(CBS News) NEW YORK -- A Yemeni girl peers out over her neighborhood. A young Malaysian eats at her favorite restaurant. An Afghan boy cools himself on a hot summer day.
Seven years ago, Danny Goldfield set out to take pictures of one kid from every country on earth.
"So far, I have photographed children from 169 countries, so I have 24 more to go," Goldfield says.
But what's interesting is that he didn't travel around the world to shoot the pictures. He shot everything in New York City.
"To do the project, I traveled the world with my MetroCard," he says.
The New York City subway card was his ticket to the city's diverse neighborhoods.
The idea was sparked on a cross-country trip when Goldfield met Rana Singh Sodhi at an Arizona gas station. Sodhi's brother had been murdered in a hate crime, gunned down in the days after the September 11 terror attacks.
"Instead of receding from the world, he did quite the opposite," Goldfield says. "He bravely said to me that he was going to go out into the world and meet his neighbors."
Goldfield was inspired to meet his own neighbors in a city of eight million where one in three is foreign born.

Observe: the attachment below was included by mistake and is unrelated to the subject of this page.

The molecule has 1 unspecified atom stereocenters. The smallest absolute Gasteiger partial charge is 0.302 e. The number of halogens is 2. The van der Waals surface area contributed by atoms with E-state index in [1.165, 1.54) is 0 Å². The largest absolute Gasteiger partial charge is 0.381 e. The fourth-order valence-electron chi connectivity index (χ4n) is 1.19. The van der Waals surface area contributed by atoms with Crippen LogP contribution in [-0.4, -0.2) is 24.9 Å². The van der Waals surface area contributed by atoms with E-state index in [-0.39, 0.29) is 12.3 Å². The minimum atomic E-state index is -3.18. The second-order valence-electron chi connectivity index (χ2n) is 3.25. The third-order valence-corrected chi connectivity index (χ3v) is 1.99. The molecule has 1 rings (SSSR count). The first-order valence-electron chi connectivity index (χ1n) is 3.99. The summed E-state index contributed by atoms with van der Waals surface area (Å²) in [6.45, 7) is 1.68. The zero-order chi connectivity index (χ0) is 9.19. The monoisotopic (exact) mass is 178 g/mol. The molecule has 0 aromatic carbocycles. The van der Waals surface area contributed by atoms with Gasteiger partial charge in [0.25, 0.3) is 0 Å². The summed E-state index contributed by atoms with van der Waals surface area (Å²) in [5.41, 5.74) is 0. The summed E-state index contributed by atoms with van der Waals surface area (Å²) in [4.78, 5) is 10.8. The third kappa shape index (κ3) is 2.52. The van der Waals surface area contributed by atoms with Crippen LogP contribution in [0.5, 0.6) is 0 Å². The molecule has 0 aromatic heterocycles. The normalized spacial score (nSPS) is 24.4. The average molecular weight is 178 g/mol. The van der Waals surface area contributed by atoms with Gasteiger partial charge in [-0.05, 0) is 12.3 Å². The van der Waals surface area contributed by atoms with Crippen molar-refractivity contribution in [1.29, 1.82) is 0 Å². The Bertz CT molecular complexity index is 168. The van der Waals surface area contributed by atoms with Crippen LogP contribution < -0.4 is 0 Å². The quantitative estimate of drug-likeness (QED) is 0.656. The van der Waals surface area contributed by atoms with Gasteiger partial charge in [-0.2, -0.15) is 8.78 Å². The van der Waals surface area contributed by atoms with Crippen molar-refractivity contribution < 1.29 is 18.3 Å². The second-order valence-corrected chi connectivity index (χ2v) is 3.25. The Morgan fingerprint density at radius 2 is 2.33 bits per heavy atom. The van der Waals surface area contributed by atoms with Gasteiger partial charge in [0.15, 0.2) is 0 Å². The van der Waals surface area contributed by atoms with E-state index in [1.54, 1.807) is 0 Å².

"The way I did it is fitting with Rana's prescription, which is -- I just started showing up at cultural organizations and churches and mosques and restaurants and hair braiding salons," he says.
His photographs are now on display at the JCC community center in Manhattan. One of the 169 faces is Yelyi Nordone, a Nicaraguan orphan who was adopted and brought to the U.S. at age seven.
She's now 16 and her picture is sandwiched between Mia from New Zealand and Sonia from Niger.
"Knowing that there are other kids that are from different places -- and they're actually living here -- makes me feel welcome," Yelyi says.
"Before I meet them, the most important thing is the country so I can scratch it off the list, but once I meet them, it becomes less important," says Goldfield. "Each one of these pictures, I hope, captures a specific moment that reveals the authentic spirit of who these children are."
Goldfield wants viewers to look past the skin color, the clothing or the set of beliefs that so often divide, because these photographs are not about differences at all.
Danny Goldfield has photographed children from 169 countries for the NYChildren project. He welcomes suggestions from any viewers if they can help him find New York City residents from the remaining countries, listed below:
Andorra | Benin | Central African Republic | Djibouti | Kiribati | Kuwait | Malawi | Maldives | Mauritius | Micronesia | Monaco | Mozambique | Nauru | North Korea | Palau | Papua New Guinea | Qatar | Samoa | Seychelles | Saudi Arabia | Solomon Islands | South Sudan | United Arab Emirates | Vanuatu